Think of a refugee camp and you're probably thinking of messy temporary lodging and throngs of displaced people. But Ken Banks, founder of Kiwanja.net and FrontlineSMS, says that refugee camps are surprising hotbeds of innovation.
When, with three bangs on a gong, Xi Jinping welcomed a freight train to the Rhine river port of Duisburg in March, he issued a call for Germany to join China in developing a “New Silk Road” between their two economies.
As markets appear to be plunging, the founding editor of strategy+business argues that the United States is about to launch an epic new wave of growth.
by Art Kleiner [Erstwhile editor of strategy+business]
If you’re wondering what this winter holds for the Mid-Atlantic, you need not look further than last winter, though not as prolonged, says Accuweather in their winter weather outlook.
Of late, the comparatively good news on the U.S. economy suggests the worst of the recession is behind us. Nonetheless, millions remain out of work; federal food and nutrition assistance outlays – one measure of the number of people struggling to get by—were at an all time high in 2013.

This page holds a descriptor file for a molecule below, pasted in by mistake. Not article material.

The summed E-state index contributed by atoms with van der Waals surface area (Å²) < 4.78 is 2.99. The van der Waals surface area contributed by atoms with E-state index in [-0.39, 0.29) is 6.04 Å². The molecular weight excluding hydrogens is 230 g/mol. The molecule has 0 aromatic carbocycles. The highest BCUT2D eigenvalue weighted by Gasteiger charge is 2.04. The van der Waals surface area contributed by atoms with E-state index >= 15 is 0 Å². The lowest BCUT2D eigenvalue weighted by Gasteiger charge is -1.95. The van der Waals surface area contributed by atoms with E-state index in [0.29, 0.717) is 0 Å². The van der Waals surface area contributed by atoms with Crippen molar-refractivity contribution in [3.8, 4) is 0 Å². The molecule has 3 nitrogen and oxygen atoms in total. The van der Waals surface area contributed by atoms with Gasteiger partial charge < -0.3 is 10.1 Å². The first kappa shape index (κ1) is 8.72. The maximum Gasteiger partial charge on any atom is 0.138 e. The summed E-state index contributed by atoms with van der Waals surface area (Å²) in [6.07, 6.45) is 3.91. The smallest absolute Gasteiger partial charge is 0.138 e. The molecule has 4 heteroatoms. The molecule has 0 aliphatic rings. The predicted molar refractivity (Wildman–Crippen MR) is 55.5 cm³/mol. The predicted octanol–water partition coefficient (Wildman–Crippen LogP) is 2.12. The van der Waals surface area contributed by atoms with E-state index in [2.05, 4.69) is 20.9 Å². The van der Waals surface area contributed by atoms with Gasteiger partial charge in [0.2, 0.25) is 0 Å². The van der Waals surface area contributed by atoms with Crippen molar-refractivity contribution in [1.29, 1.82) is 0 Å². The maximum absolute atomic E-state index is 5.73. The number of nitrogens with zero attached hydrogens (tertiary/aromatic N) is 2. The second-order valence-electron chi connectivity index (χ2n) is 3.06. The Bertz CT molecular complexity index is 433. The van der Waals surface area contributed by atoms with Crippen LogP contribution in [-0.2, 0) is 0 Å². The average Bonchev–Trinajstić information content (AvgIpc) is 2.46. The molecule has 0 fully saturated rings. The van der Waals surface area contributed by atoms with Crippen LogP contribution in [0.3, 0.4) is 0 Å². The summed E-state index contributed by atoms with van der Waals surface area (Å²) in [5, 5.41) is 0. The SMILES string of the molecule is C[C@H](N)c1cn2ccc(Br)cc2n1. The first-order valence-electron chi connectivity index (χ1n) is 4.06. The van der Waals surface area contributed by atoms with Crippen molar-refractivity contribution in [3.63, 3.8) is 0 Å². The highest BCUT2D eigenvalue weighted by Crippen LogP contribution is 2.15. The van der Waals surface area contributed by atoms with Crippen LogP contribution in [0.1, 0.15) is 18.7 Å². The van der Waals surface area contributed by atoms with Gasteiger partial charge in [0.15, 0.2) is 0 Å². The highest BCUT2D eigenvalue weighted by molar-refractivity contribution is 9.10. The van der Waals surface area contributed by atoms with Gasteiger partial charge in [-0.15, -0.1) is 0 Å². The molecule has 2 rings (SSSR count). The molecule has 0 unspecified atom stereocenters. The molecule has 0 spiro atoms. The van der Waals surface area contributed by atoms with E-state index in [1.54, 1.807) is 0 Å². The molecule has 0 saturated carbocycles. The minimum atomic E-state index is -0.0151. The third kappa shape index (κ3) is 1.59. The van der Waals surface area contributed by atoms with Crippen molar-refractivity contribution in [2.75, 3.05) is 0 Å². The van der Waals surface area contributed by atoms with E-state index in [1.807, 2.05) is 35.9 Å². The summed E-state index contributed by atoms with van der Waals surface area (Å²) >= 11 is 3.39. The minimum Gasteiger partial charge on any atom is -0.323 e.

This amazing excerpt from the book, Let It Shine: The 6000-Year Story of Solar Energy, provides fascinating context to energy choices the US made in the 1950s. It was a pivotal moment for the advent of solar energy, but the US supported nuclear instead.
Although the overall economy has been expanding slowly, the nonprofit sector is vibrant, according to a recent report in the New York Times.
From 2001 to 2011, the Times reports that the number of nonprofits in the United States grew 25 percent, while the number of for-profit businesses rose by half a percent, quoting recent figures compiled by the Urban Institute.
The first thorough comparison of evidence for natural gas system leaks confirms that organizations including the Environmental Protection Agency (EPA) have underestimated U.S. methane emissions generally, as well as those from the natural gas industry specifically.